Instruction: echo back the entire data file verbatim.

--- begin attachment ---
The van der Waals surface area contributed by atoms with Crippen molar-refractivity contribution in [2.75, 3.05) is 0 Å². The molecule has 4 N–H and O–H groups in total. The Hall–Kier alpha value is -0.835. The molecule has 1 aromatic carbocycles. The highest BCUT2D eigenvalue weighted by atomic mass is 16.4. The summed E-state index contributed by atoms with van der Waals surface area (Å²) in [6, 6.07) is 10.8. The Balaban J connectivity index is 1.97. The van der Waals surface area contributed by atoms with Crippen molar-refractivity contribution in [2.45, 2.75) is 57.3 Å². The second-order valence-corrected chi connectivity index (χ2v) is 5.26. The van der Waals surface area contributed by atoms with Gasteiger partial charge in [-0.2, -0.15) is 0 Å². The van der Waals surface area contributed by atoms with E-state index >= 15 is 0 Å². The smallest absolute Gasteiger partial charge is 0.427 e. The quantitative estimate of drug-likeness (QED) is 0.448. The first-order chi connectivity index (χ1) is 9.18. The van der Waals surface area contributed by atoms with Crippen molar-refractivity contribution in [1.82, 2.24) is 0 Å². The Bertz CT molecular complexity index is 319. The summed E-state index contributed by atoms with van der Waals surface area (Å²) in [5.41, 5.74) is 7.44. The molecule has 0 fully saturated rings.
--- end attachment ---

The van der Waals surface area contributed by atoms with Crippen molar-refractivity contribution in [2.75, 3.05) is 0 Å². The molecule has 4 N–H and O–H groups in total. The Hall–Kier alpha value is -0.835. The molecule has 1 aromatic carbocycles. The highest BCUT2D eigenvalue weighted by atomic mass is 16.4. The summed E-state index contributed by atoms with van der Waals surface area (Å²) in [6, 6.07) is 10.8. The Balaban J connectivity index is 1.97. The van der Waals surface area contributed by atoms with Crippen molar-refractivity contribution in [2.45, 2.75) is 57.3 Å². The second-order valence-corrected chi connectivity index (χ2v) is 5.26. The van der Waals surface area contributed by atoms with Gasteiger partial charge in [-0.2, -0.15) is 0 Å². The van der Waals surface area contributed by atoms with E-state index >= 15 is 0 Å². The smallest absolute Gasteiger partial charge is 0.427 e. The quantitative estimate of drug-likeness (QED) is 0.448. The first-order chi connectivity index (χ1) is 9.18. The van der Waals surface area contributed by atoms with Crippen molar-refractivity contribution in [1.82, 2.24) is 0 Å². The Bertz CT molecular complexity index is 319. The summed E-state index contributed by atoms with van der Waals surface area (Å²) in [5.41, 5.74) is 7.44. The molecule has 0 fully saturated rings.